Unique Dogon Culture Survives in West Africa

Chris Rainier
for National Geographic News
May 29, 2003
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Hidden in the mysterious Bandiagara Cliffs of southern Mali, West Africa, live a people who claim to be the conduit between heaven and Earth: the people of the Dogon.

The Dogon have survived for centuries, withstanding constant slave raiding parties of the successive empires of Ghana, the Sonrai, the Mossi, the Sao, the Fulani, and the Muslims from the north. Consequently, the Dogon have evolved a keen sense of cultural preservation and an ability to withstand outside forces of change.

Today, some 300,000 Dogon live along a roughly 125-mile-long (200-kilometer) swath of land against the Badiagara Cliffs. Many live among 700 or so small villages with populations of less than 500.

I recently traveled into the region in my capacity as National Geographic Cultures Initiative photographer. I was joined by my friend and colleague Wade Davis, an author, anthropologist, botanical explorer, and National Geographic Society Explorer-in Residence; a film crew from National Geographic Today; and journalists from National Public Radio.

We were eager to meet the Dogon and share stories of their unique culture: dama mask dances, fox divinations, and other aspects of their unique daily life.

Ritual is an integral part of the Dogon culture. Their cultural rites reflect awareness of the necessary harmony between the human spirit, the land, and surrounding animal life. One of example of how this balance unfolds can be seen in the fox divination ceremony, a rite we were able to observe several days after we arrived in the Dogon village of Yougou Piri.

Fox Divination

One evening, as the sun began to set, a Dogon priest called a "diviner" traced an intricate drawing in the ochre sands that lie at the foot of Bandiagara Cliffs. A series of six connected squares and an elaborate set of symbols were drawn in a pattern that represent the potential futures of the family, the village, regional peace and harmony, life and death, and the wishes of God.

The diviner next placed tiny sticks in the sand panels, representing God and the family. Several "I"-shaped tracings symbolized peace and death. Small heaps of sand with minute holes represented other concerns: harmony within the village, illness, next season's harvest, even one's own mortality.

As the diviner priest drew the patterns into the sand, he chanted to invoke the sacred fox to come weave a path of prophecy for his village across his creation:

"Fox, tell me please
is there something?
Will there be shame next year?
Fox, speak clearly.
Let the people coming to the field
stand eye to eye.
Throw your traces.
Give me your nails to mark the sand.
Be clear. Whatever you see, tell me
Give me your footprints.

The Dogon priest finished his chant as the last light of the day lingered in the western sky and then disappeared. The priest returned to his village. Nightfall invited the fox to visit the sacred Dogon markings.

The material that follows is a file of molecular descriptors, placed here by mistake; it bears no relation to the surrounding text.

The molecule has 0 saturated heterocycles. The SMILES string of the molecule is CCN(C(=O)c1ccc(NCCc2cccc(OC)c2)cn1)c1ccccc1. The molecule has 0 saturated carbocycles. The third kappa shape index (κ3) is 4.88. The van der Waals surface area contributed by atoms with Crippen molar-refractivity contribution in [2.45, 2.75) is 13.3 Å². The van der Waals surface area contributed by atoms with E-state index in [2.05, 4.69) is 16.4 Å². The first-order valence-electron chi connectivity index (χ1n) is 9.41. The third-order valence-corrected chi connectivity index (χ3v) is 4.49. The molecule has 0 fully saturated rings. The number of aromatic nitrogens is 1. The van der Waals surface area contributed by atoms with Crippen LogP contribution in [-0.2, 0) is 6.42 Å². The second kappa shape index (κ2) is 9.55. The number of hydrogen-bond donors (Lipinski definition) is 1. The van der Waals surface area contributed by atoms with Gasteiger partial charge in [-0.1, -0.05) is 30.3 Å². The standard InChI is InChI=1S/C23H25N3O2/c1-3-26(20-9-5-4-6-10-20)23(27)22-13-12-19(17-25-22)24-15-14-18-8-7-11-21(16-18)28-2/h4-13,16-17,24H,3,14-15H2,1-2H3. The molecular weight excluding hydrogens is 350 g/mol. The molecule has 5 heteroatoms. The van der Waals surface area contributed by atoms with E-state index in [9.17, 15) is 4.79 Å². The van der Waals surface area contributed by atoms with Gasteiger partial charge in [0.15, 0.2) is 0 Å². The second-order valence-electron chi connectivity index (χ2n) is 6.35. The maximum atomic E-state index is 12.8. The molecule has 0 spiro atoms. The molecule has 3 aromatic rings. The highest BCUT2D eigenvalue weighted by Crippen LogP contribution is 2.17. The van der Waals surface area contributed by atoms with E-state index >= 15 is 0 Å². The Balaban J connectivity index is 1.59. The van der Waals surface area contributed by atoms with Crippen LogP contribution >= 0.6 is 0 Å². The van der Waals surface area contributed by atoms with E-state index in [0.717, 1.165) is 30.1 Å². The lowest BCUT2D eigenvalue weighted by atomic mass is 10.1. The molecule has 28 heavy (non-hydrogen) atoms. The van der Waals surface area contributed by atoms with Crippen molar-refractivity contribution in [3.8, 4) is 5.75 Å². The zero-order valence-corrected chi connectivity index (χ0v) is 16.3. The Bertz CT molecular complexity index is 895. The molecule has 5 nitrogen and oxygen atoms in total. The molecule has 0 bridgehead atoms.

At dawn the following day, sunlight traced the shadows of the fox path across the sand drawing. Indeed, the fox had visited in the night during our trip and with its tracings had foretold the future of the village of Yougou Piri. With these fortuitous markings, the fox had symbolically acted out the ritual of an oracle, a Dogon tradition that keeps life in balance for yet another year.

Dogon Mask Dance

Our expedition had also come to witness the dances of the Dogon masks, known throughout the world by anthropologists and art curators. Dogon masks rank among the most respected within the world of tribal art collections and have influenced such Western 20th-century artists as Picasso and Braque, even the Cubist movement.

As a visual story teller and photographer, I was most interested in documenting the visually powerful sirige mask (see photograph). The mask binds the Dogon people to the celestial world of heaven (where the afterworld exists) and Earth, which provides food, shelter and life. The dancers of the sirige mask are considered the most skilled. They use their teeth to balance the 20-foot (6-meter) high mask, which is carved from the limb of a single tree. Dancers swing the mask in sweeping motions to represent the arc of the sun.

The mask's design, a straight line, serves to connect the worlds of the sun and Earth through the conduit of the dancer and his body. Like all Dogon masks, the sirige belongs to the afterworld, the realm of where life and death meet.

The Dogon perform with their dancing masks to honor the passing of a respected elder. This dama dance ceremony will often last for three days and involve dozens of dancers representing figures from the animal world, male and female powers, and the afterworld. Once the dama dance has been performed, the aged bones of the elder are placed high in the windswept cliffs of the sacred caves for the dead, where the red mountains meet the sky in the little known land of the Dogon in southern Mali.

The skulls of the Dogon elders watch over a people barely hidden from a modern world just beginning to comprehend that Africa is where human time began.

More Stories in This Series:
In Sahara, Salt-Hauling Camel Trains Struggle On
Reclaiming the Ancient Manuscripts of Timbuktu
Explorer Wade Davis on Initiative to Document Cultures on the Edge

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